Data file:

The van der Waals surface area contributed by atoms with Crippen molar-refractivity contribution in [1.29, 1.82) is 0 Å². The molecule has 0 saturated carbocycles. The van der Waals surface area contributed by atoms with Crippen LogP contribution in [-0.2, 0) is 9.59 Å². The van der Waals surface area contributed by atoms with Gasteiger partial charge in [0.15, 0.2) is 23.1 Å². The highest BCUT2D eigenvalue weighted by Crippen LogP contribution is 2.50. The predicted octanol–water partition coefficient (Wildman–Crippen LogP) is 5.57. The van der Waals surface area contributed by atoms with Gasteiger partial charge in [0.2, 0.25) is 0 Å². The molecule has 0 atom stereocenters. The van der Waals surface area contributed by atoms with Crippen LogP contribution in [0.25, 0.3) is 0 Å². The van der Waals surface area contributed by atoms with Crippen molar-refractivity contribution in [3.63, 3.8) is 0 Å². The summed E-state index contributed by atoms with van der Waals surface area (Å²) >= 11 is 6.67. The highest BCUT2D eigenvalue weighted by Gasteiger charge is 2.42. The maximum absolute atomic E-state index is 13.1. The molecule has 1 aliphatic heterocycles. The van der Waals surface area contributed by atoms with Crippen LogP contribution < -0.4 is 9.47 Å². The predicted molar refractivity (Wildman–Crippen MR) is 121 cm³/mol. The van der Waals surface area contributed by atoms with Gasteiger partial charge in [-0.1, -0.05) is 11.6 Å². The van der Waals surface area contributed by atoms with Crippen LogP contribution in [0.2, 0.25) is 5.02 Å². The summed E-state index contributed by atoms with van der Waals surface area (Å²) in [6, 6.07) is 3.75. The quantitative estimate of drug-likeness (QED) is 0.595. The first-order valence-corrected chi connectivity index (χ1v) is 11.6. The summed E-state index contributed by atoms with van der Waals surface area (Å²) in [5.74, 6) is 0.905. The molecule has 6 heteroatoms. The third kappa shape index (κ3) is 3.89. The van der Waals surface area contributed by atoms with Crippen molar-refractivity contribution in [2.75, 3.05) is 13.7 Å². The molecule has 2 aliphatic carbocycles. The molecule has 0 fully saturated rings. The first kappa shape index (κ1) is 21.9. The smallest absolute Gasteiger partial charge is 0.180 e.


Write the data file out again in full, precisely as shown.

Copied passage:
The van der Waals surface area contributed by atoms with Crippen molar-refractivity contribution in [1.29, 1.82) is 0 Å². The molecule has 0 saturated carbocycles. The van der Waals surface area contributed by atoms with Crippen LogP contribution in [-0.2, 0) is 9.59 Å². The van der Waals surface area contributed by atoms with Gasteiger partial charge in [0.15, 0.2) is 23.1 Å². The highest BCUT2D eigenvalue weighted by Crippen LogP contribution is 2.50. The predicted octanol–water partition coefficient (Wildman–Crippen LogP) is 5.57. The van der Waals surface area contributed by atoms with Gasteiger partial charge in [0.2, 0.25) is 0 Å². The molecule has 0 atom stereocenters. The van der Waals surface area contributed by atoms with Crippen LogP contribution in [0.25, 0.3) is 0 Å². The van der Waals surface area contributed by atoms with Crippen molar-refractivity contribution in [3.63, 3.8) is 0 Å². The summed E-state index contributed by atoms with van der Waals surface area (Å²) >= 11 is 6.67. The highest BCUT2D eigenvalue weighted by Gasteiger charge is 2.42. The maximum absolute atomic E-state index is 13.1. The molecule has 1 aliphatic heterocycles. The van der Waals surface area contributed by atoms with Crippen LogP contribution < -0.4 is 9.47 Å². The predicted molar refractivity (Wildman–Crippen MR) is 121 cm³/mol. The van der Waals surface area contributed by atoms with Gasteiger partial charge in [-0.1, -0.05) is 11.6 Å². The van der Waals surface area contributed by atoms with Crippen LogP contribution in [0.2, 0.25) is 5.02 Å². The summed E-state index contributed by atoms with van der Waals surface area (Å²) in [6, 6.07) is 3.75. The quantitative estimate of drug-likeness (QED) is 0.595. The first-order valence-corrected chi connectivity index (χ1v) is 11.6. The summed E-state index contributed by atoms with van der Waals surface area (Å²) in [5.74, 6) is 0.905. The molecule has 6 heteroatoms. The third kappa shape index (κ3) is 3.89. The van der Waals surface area contributed by atoms with Crippen molar-refractivity contribution in [2.75, 3.05) is 13.7 Å². The molecule has 2 aliphatic carbocycles. The molecule has 0 fully saturated rings. The first kappa shape index (κ1) is 21.9. The smallest absolute Gasteiger partial charge is 0.180 e.